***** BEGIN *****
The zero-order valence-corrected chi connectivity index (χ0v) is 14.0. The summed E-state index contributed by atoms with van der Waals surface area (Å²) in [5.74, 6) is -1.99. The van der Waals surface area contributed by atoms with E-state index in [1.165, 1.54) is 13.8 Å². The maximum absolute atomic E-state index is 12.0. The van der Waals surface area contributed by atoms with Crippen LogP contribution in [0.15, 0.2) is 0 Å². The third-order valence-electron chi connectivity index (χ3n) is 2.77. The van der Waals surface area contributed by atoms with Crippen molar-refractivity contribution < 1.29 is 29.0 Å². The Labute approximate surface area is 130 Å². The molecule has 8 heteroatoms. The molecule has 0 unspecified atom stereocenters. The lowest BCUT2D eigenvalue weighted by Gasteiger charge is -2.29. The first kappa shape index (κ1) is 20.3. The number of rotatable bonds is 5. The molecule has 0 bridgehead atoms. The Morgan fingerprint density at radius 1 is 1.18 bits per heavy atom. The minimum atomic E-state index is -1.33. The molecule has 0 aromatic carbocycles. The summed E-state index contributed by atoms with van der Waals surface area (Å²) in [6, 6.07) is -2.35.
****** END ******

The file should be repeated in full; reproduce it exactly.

The zero-order valence-corrected chi connectivity index (χ0v) is 14.0. The summed E-state index contributed by atoms with van der Waals surface area (Å²) in [5.74, 6) is -1.99. The van der Waals surface area contributed by atoms with E-state index in [1.165, 1.54) is 13.8 Å². The maximum absolute atomic E-state index is 12.0. The van der Waals surface area contributed by atoms with Crippen LogP contribution in [0.15, 0.2) is 0 Å². The third-order valence-electron chi connectivity index (χ3n) is 2.77. The van der Waals surface area contributed by atoms with Crippen molar-refractivity contribution < 1.29 is 29.0 Å². The Labute approximate surface area is 130 Å². The molecule has 8 heteroatoms. The molecule has 0 unspecified atom stereocenters. The lowest BCUT2D eigenvalue weighted by Gasteiger charge is -2.29. The first kappa shape index (κ1) is 20.3. The number of rotatable bonds is 5. The molecule has 0 bridgehead atoms. The Morgan fingerprint density at radius 1 is 1.18 bits per heavy atom. The minimum atomic E-state index is -1.33. The molecule has 0 aromatic carbocycles. The summed E-state index contributed by atoms with van der Waals surface area (Å²) in [6, 6.07) is -2.35.